Monday, January 12, 2009

Saipan Factory Girl


Walt sent me a press release about his latest book. It is available for $14.95. If you prefer to buy in bulk, you can also get 12 for the price of a dozen.
Last Garment Factory Soon to Close on Saipan, CNMI
Closure marks end of controversial era on US commonwealth

Saipan, CNMI—Almost twenty-six years after the first one opened in October, 1983, the last garment factory on the US territory of Saipan will close its doors January 31, 2009*, ending a controversy-plagued era on this island in the Western Pacific.

Saipan was home to a once-thriving garment industry which, at its height, hosted 36 factories which employed over 15,000 contract workers (mostly women from China, and many from Thailand, Philippines and other Pacific Islands), generated (taxes) of $40 million/year for the CNMI government, and $994 million in annual exports to the world.

“It’s a fascinating story, but much remains hidden about what things were really like here,” says Walt Goodridge, columnist for the Saipan Tribune, and editor of Chicken Feathers and Garlic Skin: Diary of a Chinese Factory Girl (www.saipanfactorygirl.com), the only known first-hand account of the (8-year) experience of a Chinese garment factory worker on Saipan. “Opinions vary, but most workers feel it was a benefit to earn the money they did. When the Uno Moda closes in a few days, it will mark a significant turning point for the island’s now primarily tourist-based economy,” Goodridge added.

Saipan’s unique relationship with the US allowed manufacturers to have “made in the USA” labels on garments sewn there, while benefiting from lower costs and a non-US regulated working wage paid to a mostly female, non-resident workforce. As the trade tarrifs lifted, conditions became less profitable, and factories began leaving Saipan for other profit-friendly regions.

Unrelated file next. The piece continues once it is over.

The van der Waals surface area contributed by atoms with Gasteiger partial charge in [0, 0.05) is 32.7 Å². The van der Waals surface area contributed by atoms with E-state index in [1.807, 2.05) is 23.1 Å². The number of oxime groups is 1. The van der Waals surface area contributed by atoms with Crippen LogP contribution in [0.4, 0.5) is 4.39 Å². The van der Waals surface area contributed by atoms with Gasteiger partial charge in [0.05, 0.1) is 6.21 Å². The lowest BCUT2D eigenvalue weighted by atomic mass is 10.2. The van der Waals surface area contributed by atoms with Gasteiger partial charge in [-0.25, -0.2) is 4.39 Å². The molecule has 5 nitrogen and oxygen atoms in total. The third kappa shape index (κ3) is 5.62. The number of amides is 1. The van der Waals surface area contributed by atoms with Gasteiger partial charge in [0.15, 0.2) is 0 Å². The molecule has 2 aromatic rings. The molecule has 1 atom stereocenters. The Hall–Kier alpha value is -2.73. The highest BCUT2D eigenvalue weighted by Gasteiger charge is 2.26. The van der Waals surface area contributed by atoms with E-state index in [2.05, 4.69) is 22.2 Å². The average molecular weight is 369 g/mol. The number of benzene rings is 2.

In 2006, a Ms. Magazine article with allegations of labor abuse, corruption, and cover-up, along with class-action suits against factories, turned the media spotlight on Saipan, and government official complicity, and has tainted the island’s image with associations to convicted lobbyist Jack Abramoff.

"Out with the old. In with the new!"

Many hope Pres. Bush’s recent designation of the world’s 3rd largest “no-take” marine monument which includes the nearby Mariana Trench will launch a new image and a new era of industries for the island as this one passes.

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Visit SaipanFactoryFacts.org for a 25-year industry timeline, income statistics, important milestones, dates of closures and a complimentary excerpt from Chicken Feathers and Garlic Skin.

*Other media reports of dates of closure differ from what is actually happening here at "ground zero" on Saipan.

Uno Moda is the only factory still in operation, with workers reporting to work each day. Workers at Uno Moda have told us that the last day they will actually be sewing and packing is January 15th. Contact info@SaipanFactoryFacts.org for up-to-date information and/or to request a video of last day.

2 comments:

Anonymous said...

It is amazing after 12 years of hard work a number of the garment girls have a little over $100,000 in their bank accounts. All banked while working for $3.05 per hour.
Lots of land for rice paddies farmed and modest homes were built in NE Thailand on this money. So what say you local people?

The Saipan Blogger said...

Perhaps the bulk of that money was made on street corners?